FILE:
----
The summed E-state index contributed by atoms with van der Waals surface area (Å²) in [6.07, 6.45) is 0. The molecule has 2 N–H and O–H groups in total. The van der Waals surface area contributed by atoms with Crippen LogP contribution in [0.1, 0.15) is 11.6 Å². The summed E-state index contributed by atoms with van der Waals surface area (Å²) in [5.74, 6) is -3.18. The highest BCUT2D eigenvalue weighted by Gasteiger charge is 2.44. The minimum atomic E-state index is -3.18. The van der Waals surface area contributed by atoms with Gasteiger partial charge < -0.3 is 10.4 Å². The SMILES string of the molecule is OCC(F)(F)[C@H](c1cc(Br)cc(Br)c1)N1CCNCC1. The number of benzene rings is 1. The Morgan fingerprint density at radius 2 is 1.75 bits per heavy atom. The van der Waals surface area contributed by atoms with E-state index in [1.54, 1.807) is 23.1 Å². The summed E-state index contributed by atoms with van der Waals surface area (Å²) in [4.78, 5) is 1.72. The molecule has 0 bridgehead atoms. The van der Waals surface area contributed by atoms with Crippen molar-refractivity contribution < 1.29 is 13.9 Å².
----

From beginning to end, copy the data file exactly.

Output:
The summed E-state index contributed by atoms with van der Waals surface area (Å²) in [6.07, 6.45) is 0. The molecule has 2 N–H and O–H groups in total. The van der Waals surface area contributed by atoms with Crippen LogP contribution in [0.1, 0.15) is 11.6 Å². The summed E-state index contributed by atoms with van der Waals surface area (Å²) in [5.74, 6) is -3.18. The highest BCUT2D eigenvalue weighted by Gasteiger charge is 2.44. The minimum atomic E-state index is -3.18. The van der Waals surface area contributed by atoms with Gasteiger partial charge < -0.3 is 10.4 Å². The SMILES string of the molecule is OCC(F)(F)[C@H](c1cc(Br)cc(Br)c1)N1CCNCC1. The number of benzene rings is 1. The Morgan fingerprint density at radius 2 is 1.75 bits per heavy atom. The van der Waals surface area contributed by atoms with E-state index in [1.54, 1.807) is 23.1 Å². The summed E-state index contributed by atoms with van der Waals surface area (Å²) in [4.78, 5) is 1.72. The molecule has 0 bridgehead atoms. The van der Waals surface area contributed by atoms with Crippen molar-refractivity contribution < 1.29 is 13.9 Å².